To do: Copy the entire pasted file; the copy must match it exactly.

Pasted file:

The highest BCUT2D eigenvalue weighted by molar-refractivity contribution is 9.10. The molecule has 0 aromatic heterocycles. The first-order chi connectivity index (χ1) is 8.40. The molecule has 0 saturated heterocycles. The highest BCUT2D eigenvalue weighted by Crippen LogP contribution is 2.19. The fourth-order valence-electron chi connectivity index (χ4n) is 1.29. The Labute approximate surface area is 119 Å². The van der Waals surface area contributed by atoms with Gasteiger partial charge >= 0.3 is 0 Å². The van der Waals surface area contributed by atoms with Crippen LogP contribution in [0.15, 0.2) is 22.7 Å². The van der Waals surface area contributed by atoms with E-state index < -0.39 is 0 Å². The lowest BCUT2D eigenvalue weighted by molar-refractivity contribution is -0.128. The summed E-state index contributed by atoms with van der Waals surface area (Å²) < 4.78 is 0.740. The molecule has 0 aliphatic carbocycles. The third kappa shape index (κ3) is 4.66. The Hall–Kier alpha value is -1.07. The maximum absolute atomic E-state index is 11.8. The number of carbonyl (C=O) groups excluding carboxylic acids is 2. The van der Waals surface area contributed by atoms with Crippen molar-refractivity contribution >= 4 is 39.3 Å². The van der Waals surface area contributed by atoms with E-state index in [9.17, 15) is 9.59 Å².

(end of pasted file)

The highest BCUT2D eigenvalue weighted by molar-refractivity contribution is 9.10. The molecule has 0 aromatic heterocycles. The first-order chi connectivity index (χ1) is 8.40. The molecule has 0 saturated heterocycles. The highest BCUT2D eigenvalue weighted by Crippen LogP contribution is 2.19. The fourth-order valence-electron chi connectivity index (χ4n) is 1.29. The Labute approximate surface area is 119 Å². The van der Waals surface area contributed by atoms with Gasteiger partial charge >= 0.3 is 0 Å². The van der Waals surface area contributed by atoms with Crippen LogP contribution in [0.15, 0.2) is 22.7 Å². The van der Waals surface area contributed by atoms with E-state index < -0.39 is 0 Å². The lowest BCUT2D eigenvalue weighted by molar-refractivity contribution is -0.128. The summed E-state index contributed by atoms with van der Waals surface area (Å²) < 4.78 is 0.740. The molecule has 0 aliphatic carbocycles. The third kappa shape index (κ3) is 4.66. The Hall–Kier alpha value is -1.07. The maximum absolute atomic E-state index is 11.8. The number of carbonyl (C=O) groups excluding carboxylic acids is 2. The van der Waals surface area contributed by atoms with Crippen molar-refractivity contribution >= 4 is 39.3 Å². The van der Waals surface area contributed by atoms with E-state index in [9.17, 15) is 9.59 Å².